In our recent MesosCon survey to the existing Mesos users, one of the biggest feature ask was to have Docker integration into Mesos. Although users can already launch Docker images with Mesos thanks to the external containerizer work with Deimos, that approach still requires a external component to be installed on each slave and also we see that integrating Docker directly into Mesos provides longer term roadmap of how possibly Docker can provide future features to Mesos.
What’s been added?
At the API level we also added a new ContainerInfo that serves as the base proto message for all future Containers, and added a DockerInfo message that provides Docker specific options that can be set. We also added ContainerInfo into TaskInfo and ExecutorInfo so that users can launch a Task with Docker, or launch an Executor with Docker.
Internally we created a Docker Containerizer that encapsulates Docker as a containerizer for Mesos and it is going to be released with 0.20.
The Docker Containerizer will take the specified Docker image and launch, wait, and remove the Docker container following the life cycle of the Containerizer itself. It will also redirect Docker logs into your sandbox’s stdout/stderr log files for you.
We also added a Docker abstraction that currently maps Docker commands to Docker CLI commands that will be issued in the slave.
For more information about the docker changes, please take a look at the documentation in the Mesos repo (https://github.com/apache/mesos/blob/master/docs/docker-containerizer.md)
The first big challenge is trying to integrate Docker into Mesos is to find a way to fit Docker into the Mesos’s slave containerizer model, and keep it as simple as possible.
As we decided to integrate with the Docker CLI we get to really learn what does Docker CLI provide and how we can map starting a container (docker run), waiting (docker wait), destroying a container (docker kill, docker rm -f) to Mesos.
Although Docker provides an option to the run command to specify the CPU and Memory resources allocated for that container, the first gap we identified was that it does not provide the interface to update the resources allocated. Part of the Containerizer interface is to provide a way to update the resources used for a container. Luckily Mesos already has utilities that deals with Cgroup as part of the Mesos Containerizer, so we decided to re-use the code to update the Docker’s cgroup values underneath Docker.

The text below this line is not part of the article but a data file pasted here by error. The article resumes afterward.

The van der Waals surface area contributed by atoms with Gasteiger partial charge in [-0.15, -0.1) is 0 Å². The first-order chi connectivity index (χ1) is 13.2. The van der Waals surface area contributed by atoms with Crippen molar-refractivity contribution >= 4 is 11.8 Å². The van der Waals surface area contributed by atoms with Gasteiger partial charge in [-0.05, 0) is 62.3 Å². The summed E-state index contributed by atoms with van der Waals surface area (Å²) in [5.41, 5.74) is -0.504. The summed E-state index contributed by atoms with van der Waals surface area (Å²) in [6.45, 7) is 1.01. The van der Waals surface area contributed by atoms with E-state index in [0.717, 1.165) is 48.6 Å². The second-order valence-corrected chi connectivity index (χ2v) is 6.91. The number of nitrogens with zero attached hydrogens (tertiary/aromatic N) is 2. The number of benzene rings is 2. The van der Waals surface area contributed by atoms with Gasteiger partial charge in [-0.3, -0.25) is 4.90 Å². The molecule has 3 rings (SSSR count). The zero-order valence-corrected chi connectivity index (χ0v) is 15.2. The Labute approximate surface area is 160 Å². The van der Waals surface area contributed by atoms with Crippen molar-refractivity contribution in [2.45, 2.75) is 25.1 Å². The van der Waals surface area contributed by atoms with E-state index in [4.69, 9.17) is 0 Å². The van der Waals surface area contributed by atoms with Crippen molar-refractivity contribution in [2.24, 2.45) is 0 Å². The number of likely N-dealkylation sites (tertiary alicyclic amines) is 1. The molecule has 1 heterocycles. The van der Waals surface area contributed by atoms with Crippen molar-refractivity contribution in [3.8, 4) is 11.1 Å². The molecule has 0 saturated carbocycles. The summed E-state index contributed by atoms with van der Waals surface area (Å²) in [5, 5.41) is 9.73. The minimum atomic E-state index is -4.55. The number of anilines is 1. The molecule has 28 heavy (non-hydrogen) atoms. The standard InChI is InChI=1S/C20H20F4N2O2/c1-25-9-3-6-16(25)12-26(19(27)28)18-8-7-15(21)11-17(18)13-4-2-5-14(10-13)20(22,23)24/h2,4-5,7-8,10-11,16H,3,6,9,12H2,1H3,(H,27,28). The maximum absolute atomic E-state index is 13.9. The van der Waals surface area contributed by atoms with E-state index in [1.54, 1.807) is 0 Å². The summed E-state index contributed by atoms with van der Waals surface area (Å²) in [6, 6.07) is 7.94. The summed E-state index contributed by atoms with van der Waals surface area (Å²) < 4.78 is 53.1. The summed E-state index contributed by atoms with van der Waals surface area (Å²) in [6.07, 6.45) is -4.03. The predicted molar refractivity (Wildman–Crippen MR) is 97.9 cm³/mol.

One of the biggest concern for a Mesos slave is to be able to recover the docker tasks after the slave recovers from a crash, and somehow to make sure we don’t leak docker containers or any resource as part of the slave crash with Docker. We decided to name every container that mesos created with a prefix and the container id, and use the container name to help us during recovery to know what’s still running and what should be destroyed if it’s not part of the slave’s checkpoint state.
After mapping all the Cli commands and seeing things working with simple Docker run, we started to realize Docker images various ways that affect what the actually command is being ran after Docker run, such as ENTRYPOINT and CMD in the Docker image itself. It becomes obvious that we don’t have enough flexibility in our Mesos API when we see the only option for our API to specify a command is a required string field. We need to make the command value optional so users can use the image’s default command. We also used to have to wrap the command in /bin/sh to handle commands that contain pipes and or any operators so the whole command gets to execute in the docker image and not the host. However, when a image has a ENTRYPOINT /bin/sh becomes part of the parameter to ENTRYPOINT and causes bad behaviors. We’ve then added both a shell flag and making the value as an optional field in Mesos.
The last and one of the biggest challenge is make sure we handle the timeouts in Mesos in each stage of the Docker Containerizer launch. Part of the Mesos containerizer life cycle is to trigger a destroy when the launch exceeds a certain timeout, however it is up to the containerizer to properly destroy and log what is going on. We went through each stage and made sure when the containerizer is pulling large files or docker is pulling a large image we show a sensible error message and can clean up correctly.
We also ran into couple Docker bugs that is logged into Github. However, I found the Docker community to be really responsive and the velocity of the project is definitely going fast.
Currently we had to default to host networking while we launch Docker as it is the simplest way to get a Mesos executor running in a Docker image so it can talk about to the slave with it’s advertised PID. More work is needed to support more networking options.
There is also a lot more features to consider, especially around allowing Docker containers to be linked and communicated to each other.
There is a lot more that I won’t list in this blog, but I’m glad of the shape of the integration and looking forward to see community feedback.
Really like to thank Ben Hindman for the overall guidance and working many late nights resolving many docker on mesos issues. Also Yifan Gu that worked on many patches in the beginning as well!